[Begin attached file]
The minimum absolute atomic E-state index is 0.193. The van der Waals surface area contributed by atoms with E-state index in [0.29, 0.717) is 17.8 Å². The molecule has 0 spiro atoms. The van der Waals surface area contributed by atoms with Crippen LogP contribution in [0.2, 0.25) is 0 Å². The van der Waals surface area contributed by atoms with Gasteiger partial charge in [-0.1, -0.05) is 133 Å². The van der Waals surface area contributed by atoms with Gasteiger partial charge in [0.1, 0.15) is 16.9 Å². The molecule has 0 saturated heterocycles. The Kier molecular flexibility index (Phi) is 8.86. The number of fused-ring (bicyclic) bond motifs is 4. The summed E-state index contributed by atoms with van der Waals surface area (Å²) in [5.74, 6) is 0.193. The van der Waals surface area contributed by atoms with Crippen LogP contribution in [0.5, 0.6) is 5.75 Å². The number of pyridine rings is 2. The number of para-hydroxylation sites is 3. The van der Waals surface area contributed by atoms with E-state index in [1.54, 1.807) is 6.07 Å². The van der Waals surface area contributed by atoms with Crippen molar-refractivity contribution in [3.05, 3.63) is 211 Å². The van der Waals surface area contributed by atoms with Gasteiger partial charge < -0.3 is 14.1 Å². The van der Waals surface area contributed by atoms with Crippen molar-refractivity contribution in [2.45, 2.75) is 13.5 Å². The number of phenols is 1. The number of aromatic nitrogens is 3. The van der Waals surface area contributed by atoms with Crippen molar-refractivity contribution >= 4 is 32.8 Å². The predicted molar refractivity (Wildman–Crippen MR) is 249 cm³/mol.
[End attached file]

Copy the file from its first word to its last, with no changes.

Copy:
The minimum absolute atomic E-state index is 0.193. The van der Waals surface area contributed by atoms with E-state index in [0.29, 0.717) is 17.8 Å². The molecule has 0 spiro atoms. The van der Waals surface area contributed by atoms with Crippen LogP contribution in [0.2, 0.25) is 0 Å². The van der Waals surface area contributed by atoms with Gasteiger partial charge in [-0.1, -0.05) is 133 Å². The van der Waals surface area contributed by atoms with Gasteiger partial charge in [0.1, 0.15) is 16.9 Å². The molecule has 0 saturated heterocycles. The Kier molecular flexibility index (Phi) is 8.86. The number of fused-ring (bicyclic) bond motifs is 4. The summed E-state index contributed by atoms with van der Waals surface area (Å²) in [5.74, 6) is 0.193. The van der Waals surface area contributed by atoms with Crippen LogP contribution in [0.5, 0.6) is 5.75 Å². The number of pyridine rings is 2. The number of para-hydroxylation sites is 3. The van der Waals surface area contributed by atoms with E-state index in [1.54, 1.807) is 6.07 Å². The van der Waals surface area contributed by atoms with Crippen molar-refractivity contribution in [3.05, 3.63) is 211 Å². The van der Waals surface area contributed by atoms with Gasteiger partial charge < -0.3 is 14.1 Å². The van der Waals surface area contributed by atoms with Crippen molar-refractivity contribution in [2.45, 2.75) is 13.5 Å². The number of phenols is 1. The number of aromatic nitrogens is 3. The van der Waals surface area contributed by atoms with Crippen molar-refractivity contribution >= 4 is 32.8 Å². The predicted molar refractivity (Wildman–Crippen MR) is 249 cm³/mol.